Novel technology produces gasoline by metabolically-engineered microorganism

September 29, 2013
This diagram shows the metabolic engineering of Escherichia coli for the production of short-chain alkanes (gasoline) from renewable biomass. Credit: KAIST

For many decades, we have been relying on fossil resources to produce liquid fuels such as gasoline, diesel, and many industrial and consumer chemicals for daily use. However, increasing strains on natural resources as well as environmental issues including global warming have triggered a strong interest in developing sustainable ways to obtain fuels and chemicals.

Gasoline, the petroleum-derived product that is most widely used as a fuel for transportation, is a mixture of hydrocarbons, additives, and blending agents. The hydrocarbons, called alkanes, consist only of carbon and . Gasoline has a combination of straight-chain and branched-chain alkanes (hydrocarbons) consisted of 4-12 carbon atoms linked by direct carbon-.

Previously, through of Escherichia coli (E. coli), there have been a few research results on the production of long-chain alkanes, which consist of 13-17 , suitable for replacing diesel. However, there has been no report on the microbial production of short-chain alkanes, a possible substitute for gasoline.

In the paper (entitled "Microbial Production of Short-chain Alkanes") published online in Nature on September 29, a Korean research team led by Distinguished Professor Sang Yup Lee of the Department of Chemical and Biomolecular Engineering at the Korea Advanced Institute of Science and Technology (KAIST) reported, for the first time, the development of a novel strategy for microbial gasoline production through metabolic engineering of E. coli.

The research team engineered the to provide the fatty acid derivatives that are shorter than normal intracellular fatty acid metabolites, and introduced a novel synthetic pathway for the of short-chain alkanes. This allowed the development of platform E. coli strain capable of producing gasoline for the first time. Furthermore, this platform strain, if desired, can be modified to produce other products such as short-chain fatty esters and short-chain fatty alcohols.

In this paper, the Korean researchers described detailed strategies for 1) screening of enzymes associated with the production of , 2) engineering of enzymes and fatty acid biosynthetic pathways to concentrate carbon flux towards the short-chain fatty acid production, and 3) converting short-chain fatty acids to their corresponding alkanes (gasoline) by introducing a novel synthetic pathway and optimization of culture conditions. Furthermore, the research team showed the possibility of producing fatty esters and alcohols by introducing responsible enzymes into the same platform strain.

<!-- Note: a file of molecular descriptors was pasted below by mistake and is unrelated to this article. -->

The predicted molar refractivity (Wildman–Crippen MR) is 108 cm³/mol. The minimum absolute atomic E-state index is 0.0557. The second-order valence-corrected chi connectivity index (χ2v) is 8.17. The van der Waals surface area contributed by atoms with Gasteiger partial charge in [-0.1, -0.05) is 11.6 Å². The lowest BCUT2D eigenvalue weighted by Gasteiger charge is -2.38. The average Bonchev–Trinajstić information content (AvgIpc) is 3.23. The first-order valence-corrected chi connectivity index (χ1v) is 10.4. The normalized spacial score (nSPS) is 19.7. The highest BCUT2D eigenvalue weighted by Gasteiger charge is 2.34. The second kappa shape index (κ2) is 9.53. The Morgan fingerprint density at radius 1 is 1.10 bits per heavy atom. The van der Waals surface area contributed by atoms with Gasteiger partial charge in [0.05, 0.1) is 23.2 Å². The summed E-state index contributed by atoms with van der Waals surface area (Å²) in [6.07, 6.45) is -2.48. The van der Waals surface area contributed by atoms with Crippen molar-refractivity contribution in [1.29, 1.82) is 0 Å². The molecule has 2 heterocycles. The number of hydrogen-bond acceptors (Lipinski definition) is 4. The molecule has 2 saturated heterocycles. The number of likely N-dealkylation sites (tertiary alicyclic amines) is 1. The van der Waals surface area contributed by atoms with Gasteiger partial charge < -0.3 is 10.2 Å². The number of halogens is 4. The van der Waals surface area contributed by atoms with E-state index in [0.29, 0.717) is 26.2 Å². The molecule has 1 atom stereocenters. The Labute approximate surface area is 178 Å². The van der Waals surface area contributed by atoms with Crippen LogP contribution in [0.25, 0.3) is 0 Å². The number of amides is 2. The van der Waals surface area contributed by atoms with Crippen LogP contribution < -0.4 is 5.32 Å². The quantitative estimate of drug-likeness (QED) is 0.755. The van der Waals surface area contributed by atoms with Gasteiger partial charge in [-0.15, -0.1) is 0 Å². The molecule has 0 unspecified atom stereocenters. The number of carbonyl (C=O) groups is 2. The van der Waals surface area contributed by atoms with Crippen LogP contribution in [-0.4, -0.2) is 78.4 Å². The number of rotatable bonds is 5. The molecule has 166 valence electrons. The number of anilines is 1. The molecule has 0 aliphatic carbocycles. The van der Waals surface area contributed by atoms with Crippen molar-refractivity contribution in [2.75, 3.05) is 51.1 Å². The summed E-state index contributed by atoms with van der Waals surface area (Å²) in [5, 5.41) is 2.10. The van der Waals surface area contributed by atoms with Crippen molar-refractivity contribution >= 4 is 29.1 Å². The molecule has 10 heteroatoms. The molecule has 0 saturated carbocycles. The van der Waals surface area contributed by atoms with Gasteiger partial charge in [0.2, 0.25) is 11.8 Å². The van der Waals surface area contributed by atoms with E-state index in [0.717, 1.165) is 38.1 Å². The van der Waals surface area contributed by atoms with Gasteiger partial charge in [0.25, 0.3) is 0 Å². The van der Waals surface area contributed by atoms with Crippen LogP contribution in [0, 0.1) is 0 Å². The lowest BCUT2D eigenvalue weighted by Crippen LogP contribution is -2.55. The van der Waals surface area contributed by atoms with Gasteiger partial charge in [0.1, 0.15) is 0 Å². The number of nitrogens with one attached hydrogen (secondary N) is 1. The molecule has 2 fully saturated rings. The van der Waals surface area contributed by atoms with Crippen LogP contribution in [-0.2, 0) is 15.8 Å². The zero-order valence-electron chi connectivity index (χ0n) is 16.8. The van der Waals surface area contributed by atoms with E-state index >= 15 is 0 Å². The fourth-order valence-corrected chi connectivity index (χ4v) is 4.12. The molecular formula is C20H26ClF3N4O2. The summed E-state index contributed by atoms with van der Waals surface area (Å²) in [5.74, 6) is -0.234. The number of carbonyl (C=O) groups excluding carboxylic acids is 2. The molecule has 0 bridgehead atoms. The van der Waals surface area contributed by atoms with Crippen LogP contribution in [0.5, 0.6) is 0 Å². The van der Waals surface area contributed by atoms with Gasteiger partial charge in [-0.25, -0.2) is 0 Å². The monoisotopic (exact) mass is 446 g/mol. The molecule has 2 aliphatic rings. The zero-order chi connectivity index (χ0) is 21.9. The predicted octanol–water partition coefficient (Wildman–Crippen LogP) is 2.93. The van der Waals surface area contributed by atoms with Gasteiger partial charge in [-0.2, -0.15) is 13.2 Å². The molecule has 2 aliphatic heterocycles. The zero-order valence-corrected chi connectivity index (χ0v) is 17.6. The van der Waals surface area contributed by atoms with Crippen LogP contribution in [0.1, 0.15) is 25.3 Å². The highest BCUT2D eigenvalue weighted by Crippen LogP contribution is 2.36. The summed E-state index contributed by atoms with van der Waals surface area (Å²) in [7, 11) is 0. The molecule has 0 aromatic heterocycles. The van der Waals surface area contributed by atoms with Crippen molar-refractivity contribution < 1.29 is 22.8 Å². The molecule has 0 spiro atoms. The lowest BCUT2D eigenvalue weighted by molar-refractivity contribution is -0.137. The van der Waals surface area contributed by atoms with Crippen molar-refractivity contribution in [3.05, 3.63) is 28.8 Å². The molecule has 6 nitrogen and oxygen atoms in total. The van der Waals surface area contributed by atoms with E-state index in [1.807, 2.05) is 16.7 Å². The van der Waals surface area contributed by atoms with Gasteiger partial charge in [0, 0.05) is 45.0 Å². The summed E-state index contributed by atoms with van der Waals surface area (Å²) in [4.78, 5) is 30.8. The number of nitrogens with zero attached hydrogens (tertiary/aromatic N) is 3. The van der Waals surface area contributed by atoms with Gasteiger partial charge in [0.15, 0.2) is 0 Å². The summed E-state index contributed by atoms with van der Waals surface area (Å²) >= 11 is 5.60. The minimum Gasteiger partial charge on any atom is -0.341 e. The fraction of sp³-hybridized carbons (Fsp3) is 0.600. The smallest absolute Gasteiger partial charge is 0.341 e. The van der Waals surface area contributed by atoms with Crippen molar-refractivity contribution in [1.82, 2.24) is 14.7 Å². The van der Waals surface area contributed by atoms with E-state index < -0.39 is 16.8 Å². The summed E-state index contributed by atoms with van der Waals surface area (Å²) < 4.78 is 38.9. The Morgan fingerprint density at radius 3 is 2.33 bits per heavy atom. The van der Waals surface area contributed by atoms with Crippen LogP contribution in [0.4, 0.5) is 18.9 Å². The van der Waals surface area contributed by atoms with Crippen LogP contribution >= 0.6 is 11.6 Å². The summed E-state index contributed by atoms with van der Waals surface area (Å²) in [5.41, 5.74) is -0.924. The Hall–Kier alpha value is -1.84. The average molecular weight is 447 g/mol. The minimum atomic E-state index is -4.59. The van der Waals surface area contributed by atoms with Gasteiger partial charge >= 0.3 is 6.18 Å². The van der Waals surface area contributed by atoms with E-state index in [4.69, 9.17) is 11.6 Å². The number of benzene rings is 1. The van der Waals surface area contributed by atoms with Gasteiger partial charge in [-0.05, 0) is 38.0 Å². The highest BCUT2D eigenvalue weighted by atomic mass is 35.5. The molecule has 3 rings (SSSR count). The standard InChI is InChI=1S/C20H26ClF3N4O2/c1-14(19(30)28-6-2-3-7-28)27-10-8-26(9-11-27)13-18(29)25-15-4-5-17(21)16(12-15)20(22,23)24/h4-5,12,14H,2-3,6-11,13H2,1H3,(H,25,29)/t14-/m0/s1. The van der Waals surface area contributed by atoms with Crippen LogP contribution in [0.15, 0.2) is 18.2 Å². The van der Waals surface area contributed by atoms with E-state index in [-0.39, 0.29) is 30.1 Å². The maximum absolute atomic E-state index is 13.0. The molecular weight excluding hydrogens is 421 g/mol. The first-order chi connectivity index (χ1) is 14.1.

Professor Sang Yup Lee said, "It is only the beginning of the work towards sustainable production of gasoline. The titer is rather low due to the low metabolic flux towards the formation of short-chain fatty acids and their derivatives. We are currently working on increasing the titer, yield and productivity of bio-gasoline. Nonetheless, we are pleased to report, for the first time, the production of gasoline through the metabolic engineering of E. coli, which we hope will serve as a basis for the metabolic engineering of microorganisms to produce fuels and chemicals from renewable resources."

Explore further: High-octane bacteria could ease pain at the pump: Engineered E. coli mass-produce key precursor to potent biofuel

More information: Microbial production of short-chain alkanes, DOI: 10.1038/nature12536

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5 / 5 (1) Sep 29, 2013
This is promising but also worrying, what happens if these microbes are released into the environment, would they survive and thrive outside of the laboratory and if so what are the effects they could have on the environment.
I'm all for bio-engineering in this way but it would be good to know that the microbes rely on something that they won't find in the natural environment so that we can control where they exist, otherwise the risk of poisoning the soil is very real.
1 / 5 (4) Sep 29, 2013
U.S is $lowly yielding Major Breakthroughs to Other ...that too hitherto 3rd World Countries! Time to Posture on the Reasons for such lagging behind.
4.3 / 5 (4) Sep 29, 2013
would they survive and thrive outside of the laboratory and if so what are the effects they could have on the environment.

A micro-organism that is engineered to spend most of its energy to produce gasoline has an evolutionary handicap. It can't multiply very fast because it's wasting most of its effort making something that isn't useful to itself, so it's less efficient than naturally occurring organisms in utilizing its food source and will be outcompeted to death, or will lose the adaptation that makes gasoline in favor of making more of itself.

The thing about scifi scare superbugs is that everything has a cost. Nature already produces really dangerous stuff, like botulin producing bacteria, but they're small in numbers because they have to compete with others for living space and food, so they all have to be a bit jacks of all trades and masters in none.
1 / 5 (4) Sep 29, 2013
Why bother? AGWites won't let you burn it.

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